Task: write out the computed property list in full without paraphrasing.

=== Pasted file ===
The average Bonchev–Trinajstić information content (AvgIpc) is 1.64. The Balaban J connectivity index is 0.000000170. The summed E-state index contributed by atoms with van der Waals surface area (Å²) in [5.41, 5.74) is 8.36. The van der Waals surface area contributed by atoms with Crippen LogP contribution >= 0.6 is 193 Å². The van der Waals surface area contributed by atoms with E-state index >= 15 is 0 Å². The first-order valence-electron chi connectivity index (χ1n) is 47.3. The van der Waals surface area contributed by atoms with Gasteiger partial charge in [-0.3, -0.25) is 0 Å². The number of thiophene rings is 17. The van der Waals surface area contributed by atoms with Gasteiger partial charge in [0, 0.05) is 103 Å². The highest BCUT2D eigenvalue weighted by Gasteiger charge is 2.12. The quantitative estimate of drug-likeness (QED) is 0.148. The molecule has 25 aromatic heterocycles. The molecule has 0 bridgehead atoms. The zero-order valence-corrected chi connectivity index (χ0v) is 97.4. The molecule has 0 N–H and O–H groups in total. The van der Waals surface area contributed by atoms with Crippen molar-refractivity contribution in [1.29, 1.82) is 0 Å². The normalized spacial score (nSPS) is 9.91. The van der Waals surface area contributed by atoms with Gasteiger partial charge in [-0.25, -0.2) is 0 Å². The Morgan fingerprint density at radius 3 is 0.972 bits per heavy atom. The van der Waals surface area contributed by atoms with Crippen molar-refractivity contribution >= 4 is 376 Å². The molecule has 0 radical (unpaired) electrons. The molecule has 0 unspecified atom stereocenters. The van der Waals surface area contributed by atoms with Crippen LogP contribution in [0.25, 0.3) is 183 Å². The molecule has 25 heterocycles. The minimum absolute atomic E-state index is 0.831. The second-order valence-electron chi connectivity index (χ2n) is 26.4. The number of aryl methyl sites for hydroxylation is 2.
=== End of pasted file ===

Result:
The average Bonchev–Trinajstić information content (AvgIpc) is 1.64. The Balaban J connectivity index is 0.000000170. The summed E-state index contributed by atoms with van der Waals surface area (Å²) in [5.41, 5.74) is 8.36. The van der Waals surface area contributed by atoms with Crippen LogP contribution >= 0.6 is 193 Å². The van der Waals surface area contributed by atoms with E-state index >= 15 is 0 Å². The first-order valence-electron chi connectivity index (χ1n) is 47.3. The van der Waals surface area contributed by atoms with Gasteiger partial charge in [-0.3, -0.25) is 0 Å². The number of thiophene rings is 17. The van der Waals surface area contributed by atoms with Gasteiger partial charge in [0, 0.05) is 103 Å². The highest BCUT2D eigenvalue weighted by Gasteiger charge is 2.12. The quantitative estimate of drug-likeness (QED) is 0.148. The molecule has 25 aromatic heterocycles. The molecule has 0 bridgehead atoms. The zero-order valence-corrected chi connectivity index (χ0v) is 97.4. The molecule has 0 N–H and O–H groups in total. The van der Waals surface area contributed by atoms with Crippen molar-refractivity contribution in [1.29, 1.82) is 0 Å². The normalized spacial score (nSPS) is 9.91. The van der Waals surface area contributed by atoms with Gasteiger partial charge in [-0.25, -0.2) is 0 Å². The Morgan fingerprint density at radius 3 is 0.972 bits per heavy atom. The van der Waals surface area contributed by atoms with Crippen molar-refractivity contribution >= 4 is 376 Å². The molecule has 0 radical (unpaired) electrons. The molecule has 0 unspecified atom stereocenters. The van der Waals surface area contributed by atoms with Crippen LogP contribution in [0.25, 0.3) is 183 Å². The molecule has 25 heterocycles. The minimum absolute atomic E-state index is 0.831. The second-order valence-electron chi connectivity index (χ2n) is 26.4. The number of aryl methyl sites for hydroxylation is 2.